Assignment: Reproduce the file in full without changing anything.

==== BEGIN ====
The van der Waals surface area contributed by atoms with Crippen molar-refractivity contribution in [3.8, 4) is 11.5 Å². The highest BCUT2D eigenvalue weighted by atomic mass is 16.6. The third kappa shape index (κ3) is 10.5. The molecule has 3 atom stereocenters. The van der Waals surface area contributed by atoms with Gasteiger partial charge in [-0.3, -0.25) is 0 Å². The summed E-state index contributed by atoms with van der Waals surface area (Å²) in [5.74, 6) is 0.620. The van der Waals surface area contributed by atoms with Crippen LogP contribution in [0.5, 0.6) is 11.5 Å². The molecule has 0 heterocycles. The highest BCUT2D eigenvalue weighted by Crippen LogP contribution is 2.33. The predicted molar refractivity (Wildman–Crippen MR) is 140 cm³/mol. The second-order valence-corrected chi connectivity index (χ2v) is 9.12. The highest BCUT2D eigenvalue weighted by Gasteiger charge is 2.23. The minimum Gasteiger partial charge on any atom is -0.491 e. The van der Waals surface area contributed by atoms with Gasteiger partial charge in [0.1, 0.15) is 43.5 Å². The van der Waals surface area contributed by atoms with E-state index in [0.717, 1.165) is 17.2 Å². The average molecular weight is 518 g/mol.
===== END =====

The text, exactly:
The van der Waals surface area contributed by atoms with Crippen molar-refractivity contribution in [3.8, 4) is 11.5 Å². The highest BCUT2D eigenvalue weighted by atomic mass is 16.6. The third kappa shape index (κ3) is 10.5. The molecule has 3 atom stereocenters. The van der Waals surface area contributed by atoms with Gasteiger partial charge in [-0.3, -0.25) is 0 Å². The summed E-state index contributed by atoms with van der Waals surface area (Å²) in [5.74, 6) is 0.620. The van der Waals surface area contributed by atoms with Crippen LogP contribution in [0.5, 0.6) is 11.5 Å². The molecule has 0 heterocycles. The highest BCUT2D eigenvalue weighted by Crippen LogP contribution is 2.33. The predicted molar refractivity (Wildman–Crippen MR) is 140 cm³/mol. The second-order valence-corrected chi connectivity index (χ2v) is 9.12. The highest BCUT2D eigenvalue weighted by Gasteiger charge is 2.23. The minimum Gasteiger partial charge on any atom is -0.491 e. The van der Waals surface area contributed by atoms with Gasteiger partial charge in [0.1, 0.15) is 43.5 Å². The van der Waals surface area contributed by atoms with E-state index in [0.717, 1.165) is 17.2 Å². The average molecular weight is 518 g/mol.